Plantinga’s reputation as one of the more scientifically informed Christian apologists is not borne out in Where the Conflict Really Lies. One could reasonably argue that Plantinga’s inadequate explication of cognitive faculties, beliefs, and the criterion for them to be judged as reliable are flawed enough to make P(R/T&E) inscrutable rather than high. However, for purposes of the present discussion, let’s assume that the concept of the “reliability of our beliefs” is meaningful enough to merit a continued analysis of Plantinga’s claim that P(R/T&E) is high.
Plantinga claims that unguided evolution by natural selection only selects for behavior, in that behavior is caused by neurophysiological properties that have no necessary connection to specific beliefs, which have no causal power of their own (WCRL, p. 312). Therefore, unguided evolution would select for the neurophysiological properties that produce adaptive behavior, not for true beliefs and reliable cognitive faculties; this is a central, controversial claim in his evolutionary argument against naturalism.
In Plantinga’s view, God’s intervention in the workings of evolution by natural selection was therefore necessary for true beliefs and reliable cognitive faculties to emerge. To accomplish this, God had to connect adaptive behavior, which Plantinga sometimes refers to as “successful action,” to reliable cognitive faculties that produce true beliefs. Plantinga reasons as follows: “if, as most theists think, God has created us in his image, including the ability to have knowledge, then God would presumably establish psychophysical laws of such a sort that successful action is correlated with true belief” (WCRL, footnote on p. 339). In other words, since God would see to it that the human brain evolved so that successful, adaptive action is “correlated with true belief,” then the tendency to form true beliefs would be selected and strengthened over time, and human beings would develop reliable cognitive faculties and the ability to learn a great deal about the world.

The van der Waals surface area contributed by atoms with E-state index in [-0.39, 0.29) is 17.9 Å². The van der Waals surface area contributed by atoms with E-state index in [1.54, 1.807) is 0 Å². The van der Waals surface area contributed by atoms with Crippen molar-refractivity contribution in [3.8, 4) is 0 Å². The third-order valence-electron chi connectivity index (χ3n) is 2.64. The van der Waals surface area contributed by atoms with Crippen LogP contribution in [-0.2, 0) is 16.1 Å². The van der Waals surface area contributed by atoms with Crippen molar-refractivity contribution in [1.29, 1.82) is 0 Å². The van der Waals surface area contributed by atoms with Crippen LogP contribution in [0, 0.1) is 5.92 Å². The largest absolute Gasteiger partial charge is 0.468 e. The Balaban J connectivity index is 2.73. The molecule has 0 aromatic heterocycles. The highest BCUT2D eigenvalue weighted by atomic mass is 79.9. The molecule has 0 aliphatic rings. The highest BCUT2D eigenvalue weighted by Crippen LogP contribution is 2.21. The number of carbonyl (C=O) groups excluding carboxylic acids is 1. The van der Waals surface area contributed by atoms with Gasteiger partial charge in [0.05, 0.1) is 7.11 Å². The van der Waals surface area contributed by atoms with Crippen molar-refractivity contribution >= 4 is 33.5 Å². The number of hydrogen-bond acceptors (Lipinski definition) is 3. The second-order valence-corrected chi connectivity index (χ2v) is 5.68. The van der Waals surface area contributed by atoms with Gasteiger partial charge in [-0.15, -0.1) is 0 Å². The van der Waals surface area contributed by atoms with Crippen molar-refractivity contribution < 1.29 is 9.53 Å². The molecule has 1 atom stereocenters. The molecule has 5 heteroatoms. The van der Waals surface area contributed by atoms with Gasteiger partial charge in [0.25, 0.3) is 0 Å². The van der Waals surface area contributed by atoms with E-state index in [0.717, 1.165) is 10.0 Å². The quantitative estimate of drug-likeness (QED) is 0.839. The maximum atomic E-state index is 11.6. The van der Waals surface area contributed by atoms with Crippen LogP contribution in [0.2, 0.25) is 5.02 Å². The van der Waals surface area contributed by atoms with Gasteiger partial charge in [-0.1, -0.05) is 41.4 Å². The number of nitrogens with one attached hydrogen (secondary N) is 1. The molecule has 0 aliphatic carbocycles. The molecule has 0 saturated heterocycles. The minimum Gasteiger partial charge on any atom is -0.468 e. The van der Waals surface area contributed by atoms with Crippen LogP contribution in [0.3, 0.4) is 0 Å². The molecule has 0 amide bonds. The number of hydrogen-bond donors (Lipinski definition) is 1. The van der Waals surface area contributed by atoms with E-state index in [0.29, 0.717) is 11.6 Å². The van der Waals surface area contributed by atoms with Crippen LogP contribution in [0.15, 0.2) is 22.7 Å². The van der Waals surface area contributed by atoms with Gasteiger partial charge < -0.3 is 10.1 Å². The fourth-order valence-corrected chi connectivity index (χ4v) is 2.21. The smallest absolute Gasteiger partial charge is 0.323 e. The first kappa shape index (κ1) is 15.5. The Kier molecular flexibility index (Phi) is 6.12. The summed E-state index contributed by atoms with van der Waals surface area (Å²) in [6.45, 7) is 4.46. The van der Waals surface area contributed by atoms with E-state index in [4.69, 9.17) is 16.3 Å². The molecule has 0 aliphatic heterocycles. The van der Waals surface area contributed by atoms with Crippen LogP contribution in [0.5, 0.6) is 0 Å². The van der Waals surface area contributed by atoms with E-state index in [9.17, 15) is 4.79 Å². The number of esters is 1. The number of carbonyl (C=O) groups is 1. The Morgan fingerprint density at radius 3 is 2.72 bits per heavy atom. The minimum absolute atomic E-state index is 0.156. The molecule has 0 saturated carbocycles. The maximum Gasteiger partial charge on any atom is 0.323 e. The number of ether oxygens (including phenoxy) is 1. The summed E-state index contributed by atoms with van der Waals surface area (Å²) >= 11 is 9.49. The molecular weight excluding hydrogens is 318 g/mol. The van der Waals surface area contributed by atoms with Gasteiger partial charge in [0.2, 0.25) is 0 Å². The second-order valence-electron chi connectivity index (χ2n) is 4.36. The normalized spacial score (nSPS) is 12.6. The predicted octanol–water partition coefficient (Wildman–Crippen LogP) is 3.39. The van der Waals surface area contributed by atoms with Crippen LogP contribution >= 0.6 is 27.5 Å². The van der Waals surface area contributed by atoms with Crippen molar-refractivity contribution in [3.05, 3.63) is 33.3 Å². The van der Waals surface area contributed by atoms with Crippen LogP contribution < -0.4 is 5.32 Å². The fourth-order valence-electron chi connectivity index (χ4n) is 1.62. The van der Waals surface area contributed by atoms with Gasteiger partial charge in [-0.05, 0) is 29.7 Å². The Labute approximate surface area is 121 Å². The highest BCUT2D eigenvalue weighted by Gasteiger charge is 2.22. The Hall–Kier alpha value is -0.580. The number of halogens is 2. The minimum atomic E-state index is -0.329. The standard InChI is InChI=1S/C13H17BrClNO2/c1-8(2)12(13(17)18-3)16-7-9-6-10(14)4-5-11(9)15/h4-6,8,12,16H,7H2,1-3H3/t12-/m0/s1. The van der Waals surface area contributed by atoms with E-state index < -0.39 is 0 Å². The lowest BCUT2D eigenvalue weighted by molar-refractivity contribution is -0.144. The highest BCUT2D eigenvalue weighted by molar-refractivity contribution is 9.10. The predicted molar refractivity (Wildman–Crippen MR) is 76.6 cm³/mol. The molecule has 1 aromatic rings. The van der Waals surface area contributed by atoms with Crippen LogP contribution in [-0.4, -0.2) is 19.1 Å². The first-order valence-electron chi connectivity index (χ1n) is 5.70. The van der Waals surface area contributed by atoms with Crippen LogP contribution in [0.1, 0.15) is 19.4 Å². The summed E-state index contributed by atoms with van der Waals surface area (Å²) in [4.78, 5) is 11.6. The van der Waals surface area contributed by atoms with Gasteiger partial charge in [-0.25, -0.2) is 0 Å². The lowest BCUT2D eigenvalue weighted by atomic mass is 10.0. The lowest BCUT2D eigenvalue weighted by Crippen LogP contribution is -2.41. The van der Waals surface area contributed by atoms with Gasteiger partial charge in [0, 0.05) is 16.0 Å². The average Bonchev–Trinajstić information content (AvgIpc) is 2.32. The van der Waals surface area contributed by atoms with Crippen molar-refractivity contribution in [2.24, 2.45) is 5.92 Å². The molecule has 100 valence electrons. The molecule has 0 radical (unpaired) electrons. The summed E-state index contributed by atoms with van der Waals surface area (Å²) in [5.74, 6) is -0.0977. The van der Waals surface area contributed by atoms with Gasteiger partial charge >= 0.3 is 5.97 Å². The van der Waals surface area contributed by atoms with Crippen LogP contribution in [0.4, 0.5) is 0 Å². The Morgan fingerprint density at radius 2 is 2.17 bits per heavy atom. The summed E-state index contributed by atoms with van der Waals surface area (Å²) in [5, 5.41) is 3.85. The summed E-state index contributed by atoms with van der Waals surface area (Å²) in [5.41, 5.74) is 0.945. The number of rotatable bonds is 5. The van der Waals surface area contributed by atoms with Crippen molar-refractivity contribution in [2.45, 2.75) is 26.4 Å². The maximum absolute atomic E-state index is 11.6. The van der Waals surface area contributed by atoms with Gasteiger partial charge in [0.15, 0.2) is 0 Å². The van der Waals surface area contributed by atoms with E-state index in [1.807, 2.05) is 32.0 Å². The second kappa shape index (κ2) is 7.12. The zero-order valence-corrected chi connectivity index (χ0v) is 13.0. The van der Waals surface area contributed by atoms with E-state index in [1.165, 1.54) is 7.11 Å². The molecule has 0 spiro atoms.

With God’s intervention in the evolutionary process, many generations of natural selection would produce cognitive faculties that generate far more true beliefs than false ones, satisfying Plantinga’s threshold for beliefs to be reliable. Therefore, P(R/T&E) is high.
Plantinga’s argument glosses over the fact that he faced a consequential dilemma in framing it. On the one hand, to only emphasize God as the supreme knower, with humankind as lesser knowers in his image, would serve Plantinga’s goal, but it would also understate the characteristics and perfection of God, and the range of goals that God has for human beings. On the other hand, to more fully explore what it means to be made in God’s image, which might reveal that God has one or more higher priorities than human beings possessing advanced knowledge of the world, could undermine Plantinga’s goal of subsuming science under theism.
In trying to finesse this dilemma, Plantinga criticizes Thomas Aquinas for making the same error of emphasis that is central to Plantinga’s own argument. Plantinga first quotes Aquinas: “Since human beings are said to be in the image of God in virtue of their having a nature that includes an intellect, such a nature is most in the image of God in virtue of being most able to imitate God…” (WCRL, p. 268). Plantinga then gently chides Aquinas for possibly overemphasizing the human ability to acquire knowledge as an aspect of being made in God’s image: “Here Aquinas says that a nature including an intellect is most in the image of God, in virtue of being most able to imitate God. Perhaps he exaggerates a bit in thinking that understanding, the ability to know, is the chief part of the image of God. What about being able to act, what about having a grasp of right and wrong, what about being able to love one another, what about being able, in some way, to experience God?” (WCRL, p. 269).
Plantinga thus gives the appearance of seriously considering and taking into account God’s other goals for humankind without actually doing so. He knew that to pursue that broader discussion would undermine his argument that Christian theism conclusively entails the high reliability of human beliefs, so he broached the topic of other implications of being made in the image of God and promptly dropped it. In fact, Plantinga’s own argument relies on a narrow focus on God’s omniscience and his desire for human beings to have knowledge of the world that is every bit as imbalanced and incomplete as the position attributed to Aquinas. I broaden the discussion to include the most theologically plausible candidate for God’s highest priority for humankind in the next section of the paper.